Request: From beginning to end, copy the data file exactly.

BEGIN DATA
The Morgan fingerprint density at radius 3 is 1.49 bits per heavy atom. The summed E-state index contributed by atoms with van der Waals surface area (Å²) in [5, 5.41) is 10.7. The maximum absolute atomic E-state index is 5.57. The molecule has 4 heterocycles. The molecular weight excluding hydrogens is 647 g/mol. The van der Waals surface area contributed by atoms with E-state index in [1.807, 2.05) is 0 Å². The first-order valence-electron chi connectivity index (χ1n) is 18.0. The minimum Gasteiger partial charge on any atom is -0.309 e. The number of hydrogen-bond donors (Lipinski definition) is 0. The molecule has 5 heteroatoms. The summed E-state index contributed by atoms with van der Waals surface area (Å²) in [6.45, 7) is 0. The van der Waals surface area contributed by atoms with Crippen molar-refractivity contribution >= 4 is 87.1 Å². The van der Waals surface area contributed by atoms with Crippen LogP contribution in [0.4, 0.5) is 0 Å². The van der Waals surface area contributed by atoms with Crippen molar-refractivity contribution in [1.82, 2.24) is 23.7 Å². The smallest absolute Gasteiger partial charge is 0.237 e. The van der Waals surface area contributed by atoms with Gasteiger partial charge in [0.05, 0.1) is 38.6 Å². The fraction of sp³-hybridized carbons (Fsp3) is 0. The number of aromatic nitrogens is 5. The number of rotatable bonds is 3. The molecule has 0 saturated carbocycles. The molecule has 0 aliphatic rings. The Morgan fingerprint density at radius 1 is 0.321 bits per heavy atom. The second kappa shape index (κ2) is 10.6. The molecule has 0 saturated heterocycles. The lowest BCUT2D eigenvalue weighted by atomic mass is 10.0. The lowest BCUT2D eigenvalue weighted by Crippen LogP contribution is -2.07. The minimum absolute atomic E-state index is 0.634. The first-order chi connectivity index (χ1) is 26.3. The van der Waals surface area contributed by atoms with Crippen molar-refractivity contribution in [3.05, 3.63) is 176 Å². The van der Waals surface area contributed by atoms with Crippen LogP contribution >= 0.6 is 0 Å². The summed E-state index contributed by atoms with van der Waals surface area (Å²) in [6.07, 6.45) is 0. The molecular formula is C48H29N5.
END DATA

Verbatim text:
The Morgan fingerprint density at radius 3 is 1.49 bits per heavy atom. The summed E-state index contributed by atoms with van der Waals surface area (Å²) in [5, 5.41) is 10.7. The maximum absolute atomic E-state index is 5.57. The molecule has 4 heterocycles. The molecular weight excluding hydrogens is 647 g/mol. The van der Waals surface area contributed by atoms with E-state index in [1.807, 2.05) is 0 Å². The first-order valence-electron chi connectivity index (χ1n) is 18.0. The minimum Gasteiger partial charge on any atom is -0.309 e. The number of hydrogen-bond donors (Lipinski definition) is 0. The molecule has 5 heteroatoms. The summed E-state index contributed by atoms with van der Waals surface area (Å²) in [6.45, 7) is 0. The van der Waals surface area contributed by atoms with Crippen molar-refractivity contribution >= 4 is 87.1 Å². The van der Waals surface area contributed by atoms with Crippen LogP contribution in [0.4, 0.5) is 0 Å². The van der Waals surface area contributed by atoms with Crippen molar-refractivity contribution in [1.82, 2.24) is 23.7 Å². The smallest absolute Gasteiger partial charge is 0.237 e. The van der Waals surface area contributed by atoms with Gasteiger partial charge in [0.05, 0.1) is 38.6 Å². The fraction of sp³-hybridized carbons (Fsp3) is 0. The number of aromatic nitrogens is 5. The number of rotatable bonds is 3. The molecule has 0 saturated carbocycles. The molecule has 0 aliphatic rings. The Morgan fingerprint density at radius 1 is 0.321 bits per heavy atom. The second kappa shape index (κ2) is 10.6. The molecule has 0 saturated heterocycles. The lowest BCUT2D eigenvalue weighted by atomic mass is 10.0. The lowest BCUT2D eigenvalue weighted by Crippen LogP contribution is -2.07. The minimum absolute atomic E-state index is 0.634. The first-order chi connectivity index (χ1) is 26.3. The van der Waals surface area contributed by atoms with Crippen molar-refractivity contribution in [3.05, 3.63) is 176 Å². The van der Waals surface area contributed by atoms with Crippen LogP contribution >= 0.6 is 0 Å². The summed E-state index contributed by atoms with van der Waals surface area (Å²) in [6.07, 6.45) is 0. The molecular formula is C48H29N5.